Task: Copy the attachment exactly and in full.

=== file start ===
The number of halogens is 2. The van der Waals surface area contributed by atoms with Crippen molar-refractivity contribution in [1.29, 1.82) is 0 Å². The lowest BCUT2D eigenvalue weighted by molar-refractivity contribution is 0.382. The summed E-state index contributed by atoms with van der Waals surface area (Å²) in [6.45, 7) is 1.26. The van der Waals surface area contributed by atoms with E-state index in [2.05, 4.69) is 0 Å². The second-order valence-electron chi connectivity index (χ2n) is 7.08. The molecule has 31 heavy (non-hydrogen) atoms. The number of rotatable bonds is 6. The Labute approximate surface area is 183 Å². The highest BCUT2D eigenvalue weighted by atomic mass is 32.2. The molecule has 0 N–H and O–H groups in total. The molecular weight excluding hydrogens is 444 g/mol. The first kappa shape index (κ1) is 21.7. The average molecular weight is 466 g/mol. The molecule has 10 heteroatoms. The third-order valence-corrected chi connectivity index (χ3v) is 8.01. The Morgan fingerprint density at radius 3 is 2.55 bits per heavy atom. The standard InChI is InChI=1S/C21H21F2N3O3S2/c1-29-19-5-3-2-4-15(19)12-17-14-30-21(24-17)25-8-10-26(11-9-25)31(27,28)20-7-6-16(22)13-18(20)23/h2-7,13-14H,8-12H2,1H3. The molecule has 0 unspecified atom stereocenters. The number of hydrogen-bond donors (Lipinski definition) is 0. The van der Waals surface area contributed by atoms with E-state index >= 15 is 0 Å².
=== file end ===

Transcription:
The number of halogens is 2. The van der Waals surface area contributed by atoms with Crippen molar-refractivity contribution in [1.29, 1.82) is 0 Å². The lowest BCUT2D eigenvalue weighted by molar-refractivity contribution is 0.382. The summed E-state index contributed by atoms with van der Waals surface area (Å²) in [6.45, 7) is 1.26. The van der Waals surface area contributed by atoms with E-state index in [2.05, 4.69) is 0 Å². The second-order valence-electron chi connectivity index (χ2n) is 7.08. The molecule has 31 heavy (non-hydrogen) atoms. The number of rotatable bonds is 6. The Labute approximate surface area is 183 Å². The highest BCUT2D eigenvalue weighted by atomic mass is 32.2. The molecule has 0 N–H and O–H groups in total. The molecular weight excluding hydrogens is 444 g/mol. The first kappa shape index (κ1) is 21.7. The average molecular weight is 466 g/mol. The molecule has 10 heteroatoms. The third-order valence-corrected chi connectivity index (χ3v) is 8.01. The Morgan fingerprint density at radius 3 is 2.55 bits per heavy atom. The standard InChI is InChI=1S/C21H21F2N3O3S2/c1-29-19-5-3-2-4-15(19)12-17-14-30-21(24-17)25-8-10-26(11-9-25)31(27,28)20-7-6-16(22)13-18(20)23/h2-7,13-14H,8-12H2,1H3. The molecule has 0 unspecified atom stereocenters. The number of hydrogen-bond donors (Lipinski definition) is 0. The van der Waals surface area contributed by atoms with E-state index >= 15 is 0 Å².